Tours cut Yangon stays
BANGKOK, 8 June 2012: Tour operators are cutting overnight stays at Yangon hotels in response to escalating hotel rates, a leading tour operator attending the annual TTM here in Bangkok reported Thursday.
Instead they are diverting visitors to up-country destinations, while cutting the stay in Yangon wherever possible to just one night.
Hotel rates in Yangon have skyrocketed as much as 300% as city hotels adopt an opportunist policy to cash in on the rise in business travel mainly investors checking out opportunities after sanctions were eased.
Exotissimo Travel, Myanmar, managing director, Su Su Tin, told a media briefing at Thailand Travel Mart Plus that the country’s commercial capital is running short of rooms and this resulted rate increases from US$60 to around US$200 a night.
“We have about 25,000 registered rooms, but about 10% are being used as offices, clinics or rented by long-stay expatriates. It will take a couple of years to even bring these rooms back into the daily hotel inventory,” she said.
Investors are speeding up new builds and around 1,400 rooms should come online by next year. They include the following foreign investors: Rose Garden of Hong Kong (315 rooms); Shangri-la, Singapore (700+ commercial); St. Luke’s, Thailand (30 bungalows); Pearl Laguna, Thailand (100 rooms) and Centre Points Tower, Thailand (270 rooms).
Over the next two years tourism will grow to around 1.5 to 2 million international visits and that will require the city to double its hotel capacity.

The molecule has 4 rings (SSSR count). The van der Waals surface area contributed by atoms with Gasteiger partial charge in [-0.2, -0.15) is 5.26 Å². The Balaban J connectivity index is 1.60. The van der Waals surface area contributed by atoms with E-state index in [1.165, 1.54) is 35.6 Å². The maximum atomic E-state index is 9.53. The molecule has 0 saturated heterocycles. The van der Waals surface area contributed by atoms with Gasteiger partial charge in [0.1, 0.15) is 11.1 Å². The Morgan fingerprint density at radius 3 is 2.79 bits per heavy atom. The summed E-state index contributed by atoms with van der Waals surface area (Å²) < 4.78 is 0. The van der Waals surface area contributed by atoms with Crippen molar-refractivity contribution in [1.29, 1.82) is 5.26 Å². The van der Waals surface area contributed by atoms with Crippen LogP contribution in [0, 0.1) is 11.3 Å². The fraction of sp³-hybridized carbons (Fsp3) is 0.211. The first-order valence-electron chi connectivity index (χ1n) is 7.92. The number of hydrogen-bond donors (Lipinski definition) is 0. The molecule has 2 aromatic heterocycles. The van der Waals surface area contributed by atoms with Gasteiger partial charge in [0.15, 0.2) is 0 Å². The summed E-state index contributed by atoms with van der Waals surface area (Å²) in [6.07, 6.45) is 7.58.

To encourage investment in the hotel sector, nationwide, she said the government has designated hotel zones in key areas such as Mandalay, Inle Lake and Bagan.
“Investors come every day to search for business opportunities. It is just a matter of making the hotel investment happen.”
Facing these challenges tour operators are now moving their clients as quickly as possible out of Yangon to stay in Mandalay, but it is only a matter of time before hoteliers up country realise they are now in the driving seat as far as rate quotes are concerned.
To reduce exposure to Yangon’s high rates, tour operators try to cover Yangon in a morning, right after a group lands at the airport. They limit sightseeing to a half-day city tour with a short stop at Shwedagon Pagoda.
After lunch they transfer the group back to the airport and fly them to Mandalay, she explained.
Another option is to recommend off-season travel from May to September when hotel rates could be lower. But even that window is closing as more investors travel to Yangon over the next few months showing little or no concern for seasonal monsoon storms.
“We fear huge increase in Yangon hotels’ rates and it will dampen enthusiasm to visit the destination, while giving it a bad name.”
“Agents overseas believe they can sell other destinations that are better value. It is a challenge for us.”
Despite the downside there are enough leisure travellers who want to see Myanmar right now as the country begins a long journey to a free economy and democracy.
Arrivals to Myanmar keep rising. From January to April this year, international arrivals grew 36% to reach 175,930, up from 128,910 in 2011.
Regional direct flight to other key cities such as Mandalay and Naypyidaw, the capital, are now being advocated. AirAsia Group and Silk Air of Singapore Airlines are trying to get permission to add flights to these destinations as quickly as possible.
Myanmar Airways International is also seeking to expand its domestic traffic and to develop a triangle route — Yangon, Mandalay and Bangkok.
The government’s new direction will bring back authorised money changers, international banking and the resumption of credit cards in the future all factors that will help to grow tourism. On another front it is talking about an old car buy-back programme, to introduce new cars to reduce pollution and free up the internet service providing market.